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Aegis_Kleais

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-Satisfying gunplay. Check.

-Story/Character Development.
-Wit & Humor.
-A need NOT to claw my ears out dealing with the ADHD-infused Generation "Me"-esque-apades of incessantly nattering, depth-lacking, regurgitated ad nauseum cultural tropes?

...not so much.

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Harbringar

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@aegis_kleais: 100% agreed. Did anyone else notice that every female is a hero trying to save the world, and every male character is, well either a sociopath or a complete moron?

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Lord_Sesshy

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I get that bosses in these games are supposed to be bullet sponges but after playing through most of the game I can understand where the review is coming from. In particular one boss fight, it's gotta be a new record for a boss having so many phases of regening it's health. If I remember correctly you have to basically take the health bar down like 6 or 7 times. It was getting really annoying and boring about halfway through the fight because your tactics don't change, it just drags it out forever.

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Willowvale75

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Still the best games I played this year, and unique and mature games as well are: RE2 remake, Metro Exodus, DMC 5, Bloodstained, Plague Tale, Days Gone, Control.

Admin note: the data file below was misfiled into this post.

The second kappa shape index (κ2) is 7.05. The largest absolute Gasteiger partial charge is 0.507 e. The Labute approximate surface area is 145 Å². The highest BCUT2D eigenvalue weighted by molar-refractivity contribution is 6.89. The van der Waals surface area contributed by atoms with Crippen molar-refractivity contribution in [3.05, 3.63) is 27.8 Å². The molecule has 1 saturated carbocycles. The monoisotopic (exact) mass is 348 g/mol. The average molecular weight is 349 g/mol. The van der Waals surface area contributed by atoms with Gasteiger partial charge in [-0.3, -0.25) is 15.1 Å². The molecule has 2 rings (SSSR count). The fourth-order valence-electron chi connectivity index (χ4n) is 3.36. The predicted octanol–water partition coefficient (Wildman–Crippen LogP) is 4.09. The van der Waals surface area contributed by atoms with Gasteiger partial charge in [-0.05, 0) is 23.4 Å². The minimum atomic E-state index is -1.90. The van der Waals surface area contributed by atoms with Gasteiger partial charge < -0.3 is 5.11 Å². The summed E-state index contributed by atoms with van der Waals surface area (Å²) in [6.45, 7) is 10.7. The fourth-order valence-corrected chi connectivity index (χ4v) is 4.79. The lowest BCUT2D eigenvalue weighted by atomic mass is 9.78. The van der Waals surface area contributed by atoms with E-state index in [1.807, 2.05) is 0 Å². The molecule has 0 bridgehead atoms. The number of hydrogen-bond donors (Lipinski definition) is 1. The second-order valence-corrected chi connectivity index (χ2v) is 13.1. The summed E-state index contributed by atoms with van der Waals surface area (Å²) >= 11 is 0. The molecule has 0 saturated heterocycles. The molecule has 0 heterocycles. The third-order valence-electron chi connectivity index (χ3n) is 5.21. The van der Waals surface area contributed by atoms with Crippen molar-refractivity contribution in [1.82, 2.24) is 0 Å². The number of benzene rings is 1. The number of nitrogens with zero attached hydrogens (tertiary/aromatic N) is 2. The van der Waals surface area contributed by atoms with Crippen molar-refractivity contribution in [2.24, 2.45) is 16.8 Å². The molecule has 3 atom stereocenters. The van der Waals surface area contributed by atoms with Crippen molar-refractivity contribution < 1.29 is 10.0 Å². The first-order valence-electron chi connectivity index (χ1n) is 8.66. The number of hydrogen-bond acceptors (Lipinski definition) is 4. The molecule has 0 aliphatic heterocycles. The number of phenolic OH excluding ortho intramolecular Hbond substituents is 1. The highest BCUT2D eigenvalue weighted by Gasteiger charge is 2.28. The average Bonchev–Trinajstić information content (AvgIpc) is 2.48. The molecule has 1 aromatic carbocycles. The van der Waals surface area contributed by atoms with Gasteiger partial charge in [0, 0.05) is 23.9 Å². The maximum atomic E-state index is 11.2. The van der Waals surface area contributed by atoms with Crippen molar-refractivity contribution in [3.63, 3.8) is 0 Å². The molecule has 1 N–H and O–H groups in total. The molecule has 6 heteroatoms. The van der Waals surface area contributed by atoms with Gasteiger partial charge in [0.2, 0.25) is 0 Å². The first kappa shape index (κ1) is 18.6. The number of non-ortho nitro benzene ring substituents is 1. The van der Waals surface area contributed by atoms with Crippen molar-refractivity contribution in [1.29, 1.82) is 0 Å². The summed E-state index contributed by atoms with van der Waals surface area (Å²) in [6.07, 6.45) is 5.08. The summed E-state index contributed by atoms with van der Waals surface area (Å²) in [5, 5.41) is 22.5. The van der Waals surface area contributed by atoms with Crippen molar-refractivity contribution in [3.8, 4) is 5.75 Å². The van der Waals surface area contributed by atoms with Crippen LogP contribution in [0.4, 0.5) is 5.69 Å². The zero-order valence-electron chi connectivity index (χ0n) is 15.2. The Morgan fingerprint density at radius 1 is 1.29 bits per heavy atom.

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DEVILTAZ35

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@willowvale75: I agree with you on most there except RE2 i was really looking forward to that but just find it really boring to actually play. It looks great but controls are too clunky. Plague Tale was really good though with a fantastic story and setting. Day's Gone truly is underappreciated by too many and is still receiving constant updates.

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dynamotnt

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@deviltaz35: clunky? lol it's 60 fps, your speed was reduced as to what you'd expect but thats because RE's were always slow.

still re2 got utterly destroyed, nuked to death by the worst free dlc capcom have ever done.

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Willowvale75

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IS this game for casuals and Fortnite, Far Cry players? Looks like that's the target audience. I have no interest in loot shooting with goofy humor and gunning around like an idiot. Sorry to offend anyone lol

I chose Blasphemous and Greedfall lol. And later, Surge 2 and Code Vein.

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spartanx169x

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@willowvale75: I bet you are a lot of fun at parties Mr. Serious. But hey if you don't like to laugh , thats your right.